I’ve been impressed by his painted comics since reading the graphic novel series The World’s Greatest Super-Heroes some years before, especially enjoying the JLA: Secret Origins story. This show has a lot more Justice League stuff, plus a generous helping of Marvel characters and miscellaneous drawings.
Fans of Ross know that he depicts his hero subjects in a hyper-realistic yet idealized fashion. You can tell right away that this is the work of someone who has always loved comics. Like many artists (and fans), he became interested at a young age, and one of his first drawings of Spider-Man (done at age 4) can be seen at the exhibit.
By age eight, he was drawing his own books, and he eventually studied formally at the American Academy of Art in Chicago. Ross was initially noted for Marvels (1994), a re-telling (by Kurt Busiek) of the origins of Marvel Comics characters as witnessed by news photographer/Everyman Phil Sheldon. A group of sketches and actual covers for Marvels is in the show, including a poignant painting of the X-Man Angel protectively holding a child in his arms while anti-mutant protestors rage below him.
It was the artist`s life-long love of the Justice League which inspired DC series Kingdom Come (1996) and Greatest Super-Heroes (1998-2003). The show is heavy on DC characters: detailed portraits of nearly every JLA member are the first works one notices. There`s even a section on 1970`s Hanna-Barbera TV show Super-Friends, an early influence on the young Ross. Super-Friends episodes play on a small screen near sketches for Kingdom Come.
Ross emphasizes the positive qualities of comic book heroes. His universe is one of moral absolutes, with little room for ambiguity. Yet the triumph of good over evil he portrays feels fresh and optimistic rather than cliched. In fact, I got a sense of this optimism just by observing the delighted reactions of viewers. Whether devoted older fans or very young children, everyone was excited and chatting about the art.
The exhibit also has a small selection of works by Ross’s other influences, 1940`s illustrators Norman Rockwell and J.C. Leyendecker. And there is art by his mother, former fashion artist Lynnette Ross. Appropriately enough, this includes a charming pencil drawing of a model dressed in a “Bat-lady” outfit with wings and a cowl!
It`s hard to not be enthused about this detailed and well-curated retrospective, and the added bonus is that Heroes and Villains is done with such respect for comic book art. This is truly an unusual show which is well worth the trip for any fan.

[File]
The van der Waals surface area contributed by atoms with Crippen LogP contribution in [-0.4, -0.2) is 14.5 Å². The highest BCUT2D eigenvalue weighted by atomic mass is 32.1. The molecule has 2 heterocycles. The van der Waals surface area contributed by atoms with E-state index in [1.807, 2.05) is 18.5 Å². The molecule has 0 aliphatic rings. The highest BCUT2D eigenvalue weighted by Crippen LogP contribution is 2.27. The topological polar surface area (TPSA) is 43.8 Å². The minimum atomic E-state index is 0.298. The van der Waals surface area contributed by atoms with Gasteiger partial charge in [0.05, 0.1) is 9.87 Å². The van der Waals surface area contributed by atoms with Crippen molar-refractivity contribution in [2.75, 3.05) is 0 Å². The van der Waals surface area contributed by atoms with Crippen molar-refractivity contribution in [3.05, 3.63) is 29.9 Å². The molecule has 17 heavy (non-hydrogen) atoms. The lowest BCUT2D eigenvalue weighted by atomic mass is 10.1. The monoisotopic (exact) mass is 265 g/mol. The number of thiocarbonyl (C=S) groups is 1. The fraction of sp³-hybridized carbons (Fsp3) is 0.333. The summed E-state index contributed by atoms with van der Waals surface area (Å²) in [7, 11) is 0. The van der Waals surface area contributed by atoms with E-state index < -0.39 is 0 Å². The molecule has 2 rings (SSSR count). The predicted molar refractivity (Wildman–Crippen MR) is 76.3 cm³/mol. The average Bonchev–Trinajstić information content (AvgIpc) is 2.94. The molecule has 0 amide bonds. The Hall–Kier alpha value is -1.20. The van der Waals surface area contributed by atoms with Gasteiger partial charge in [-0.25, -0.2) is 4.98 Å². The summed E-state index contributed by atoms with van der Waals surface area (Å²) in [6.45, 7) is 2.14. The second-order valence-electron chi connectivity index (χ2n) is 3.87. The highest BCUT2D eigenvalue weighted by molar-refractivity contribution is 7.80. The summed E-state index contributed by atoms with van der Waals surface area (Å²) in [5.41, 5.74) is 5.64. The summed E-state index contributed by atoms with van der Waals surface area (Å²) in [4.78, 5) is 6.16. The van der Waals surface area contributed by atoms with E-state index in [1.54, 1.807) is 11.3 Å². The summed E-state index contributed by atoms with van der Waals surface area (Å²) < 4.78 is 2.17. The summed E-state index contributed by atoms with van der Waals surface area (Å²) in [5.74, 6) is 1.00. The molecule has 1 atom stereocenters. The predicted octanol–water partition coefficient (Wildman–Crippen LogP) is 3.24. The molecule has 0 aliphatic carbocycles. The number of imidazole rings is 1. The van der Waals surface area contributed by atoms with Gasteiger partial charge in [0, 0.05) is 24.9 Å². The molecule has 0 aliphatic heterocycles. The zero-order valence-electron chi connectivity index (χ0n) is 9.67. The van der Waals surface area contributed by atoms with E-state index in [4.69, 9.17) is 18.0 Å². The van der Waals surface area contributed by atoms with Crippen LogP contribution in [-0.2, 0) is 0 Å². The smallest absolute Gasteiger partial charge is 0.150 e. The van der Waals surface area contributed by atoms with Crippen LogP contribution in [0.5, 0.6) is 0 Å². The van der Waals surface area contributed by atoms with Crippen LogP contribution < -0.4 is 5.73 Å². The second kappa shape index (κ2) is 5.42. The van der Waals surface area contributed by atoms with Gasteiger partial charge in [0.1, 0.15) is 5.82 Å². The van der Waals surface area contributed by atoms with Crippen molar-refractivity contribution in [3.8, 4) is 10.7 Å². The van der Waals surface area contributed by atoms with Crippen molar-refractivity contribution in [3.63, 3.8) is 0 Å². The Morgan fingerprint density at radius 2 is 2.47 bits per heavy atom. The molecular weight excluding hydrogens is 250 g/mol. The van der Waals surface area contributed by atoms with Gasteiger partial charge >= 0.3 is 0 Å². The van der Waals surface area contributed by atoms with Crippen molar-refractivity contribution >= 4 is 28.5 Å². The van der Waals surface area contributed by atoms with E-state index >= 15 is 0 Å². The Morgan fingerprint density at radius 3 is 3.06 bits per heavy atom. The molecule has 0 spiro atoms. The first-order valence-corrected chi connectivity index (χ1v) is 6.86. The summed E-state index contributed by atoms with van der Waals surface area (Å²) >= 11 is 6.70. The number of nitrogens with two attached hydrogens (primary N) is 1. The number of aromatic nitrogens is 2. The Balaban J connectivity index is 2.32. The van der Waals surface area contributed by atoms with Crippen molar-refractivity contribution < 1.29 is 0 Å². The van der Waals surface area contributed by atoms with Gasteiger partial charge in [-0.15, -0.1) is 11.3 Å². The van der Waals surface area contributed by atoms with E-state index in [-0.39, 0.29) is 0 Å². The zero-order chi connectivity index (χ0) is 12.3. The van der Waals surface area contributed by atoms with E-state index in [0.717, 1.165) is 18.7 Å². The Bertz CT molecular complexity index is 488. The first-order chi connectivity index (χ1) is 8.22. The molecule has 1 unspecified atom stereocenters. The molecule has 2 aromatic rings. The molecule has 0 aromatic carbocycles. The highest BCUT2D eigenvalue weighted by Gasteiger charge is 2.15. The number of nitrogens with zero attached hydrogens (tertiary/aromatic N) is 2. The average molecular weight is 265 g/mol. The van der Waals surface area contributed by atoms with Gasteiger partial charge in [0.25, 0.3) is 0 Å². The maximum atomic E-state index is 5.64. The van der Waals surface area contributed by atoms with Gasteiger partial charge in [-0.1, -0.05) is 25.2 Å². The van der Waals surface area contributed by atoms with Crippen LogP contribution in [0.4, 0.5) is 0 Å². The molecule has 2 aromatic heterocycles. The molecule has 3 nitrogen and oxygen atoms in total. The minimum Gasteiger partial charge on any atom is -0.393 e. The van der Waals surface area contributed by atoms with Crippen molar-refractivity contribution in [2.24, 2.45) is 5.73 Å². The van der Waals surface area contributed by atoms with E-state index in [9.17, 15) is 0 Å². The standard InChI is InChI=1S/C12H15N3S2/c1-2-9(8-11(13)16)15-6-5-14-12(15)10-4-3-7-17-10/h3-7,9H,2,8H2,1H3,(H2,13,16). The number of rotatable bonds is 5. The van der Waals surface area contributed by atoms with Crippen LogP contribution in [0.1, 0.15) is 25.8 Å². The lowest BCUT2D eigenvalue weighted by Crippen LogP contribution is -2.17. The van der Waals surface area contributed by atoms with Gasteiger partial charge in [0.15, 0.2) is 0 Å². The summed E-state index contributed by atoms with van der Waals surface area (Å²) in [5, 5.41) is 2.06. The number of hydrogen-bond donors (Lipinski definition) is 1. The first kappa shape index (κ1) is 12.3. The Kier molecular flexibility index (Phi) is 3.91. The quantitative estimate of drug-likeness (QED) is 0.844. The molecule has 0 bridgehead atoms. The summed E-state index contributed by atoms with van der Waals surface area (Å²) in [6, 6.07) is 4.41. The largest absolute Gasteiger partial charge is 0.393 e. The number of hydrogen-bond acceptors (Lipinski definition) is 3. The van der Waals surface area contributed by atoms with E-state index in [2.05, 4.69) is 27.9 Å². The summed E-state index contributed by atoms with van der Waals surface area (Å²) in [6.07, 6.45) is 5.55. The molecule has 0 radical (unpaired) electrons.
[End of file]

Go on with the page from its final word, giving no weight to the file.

T. Johnson is a blogger, au pair, and part-time tutor who has been obsessed with science fiction and comics since roughly first grade. One of her life`s big revelations was discovering Wonder Woman comics-another milestone was starting to read the works of Heinlein and Aldous Huxley. She has always been convinced that girls can be as truly nerdy as any fanboy.
Need some excellent summer reading, Nerd-Babes?
The New York Daily News called Arturo Perez-Reverte’s book The Club Dumas “beach reading for intellectuals,” and I wholeheartedly agree. I also recommend several of his books for those of you who like fun mystery-almost-sci-fi-smart-cliffhangers, but have read all the Sherlock Holmes stories way too many times and are far too discerning a reader to tolerate The Da Vinci Code. Allow me to recommend two of his books in particular to you: The Flanders Panel and The Club Dumas.
The Flanders Panel
Julia is a young art restorer that drinks lots of black coffee and vodka and whose best friend/surrogate father is an elegant gay man who owns an antique shop, named Cesar. See how cool our company is already? Julia is assigned a painting called The Chess Game, and all kinds of strange murder-mystery-meets-chess-game-puzzles ensue. First, she needs to figure out the puzzle within the painting, which hinges on the phrase, “Who Killed the Knight?” that she finds under a layer of paint. Then, she needs to have help to continue the chess game in the painting to head off the current murders taking place in her world.
There’s all kinds of in-depth art-appreciation scenes as well as paragraphs of fascinating chess-as-philosophy discussions amongst the artsy characters. Back in the day when I spent much of my time being all artsy in coffee shops (this was pre-hipster, people), the characters in this book made me so happy, as they discussed life and art and chess in long wonderful diatribes. Some delightful moments here, when Julia finds herself caught up in the story and images of the painting, and the painting’s story blends with hers. Also, a surprising ending. I didn’t actually foresee “whodunit” before I got there—let me know if you did.
The only drawback some people may have with this book (actually with Perez-Reverte in general) is its sometimes-longwindedness. What you need to remember is: a) this is just nutritious play for your brain. Get into it; and b) since Perez-Reverte is Spanish, anyone who doesn’t speak Spanish and/or doesn’t have the original Spanish edition, is perforce reading a translation. Which is way different than the original, as any bilingual person can tell you.
The Club Dumas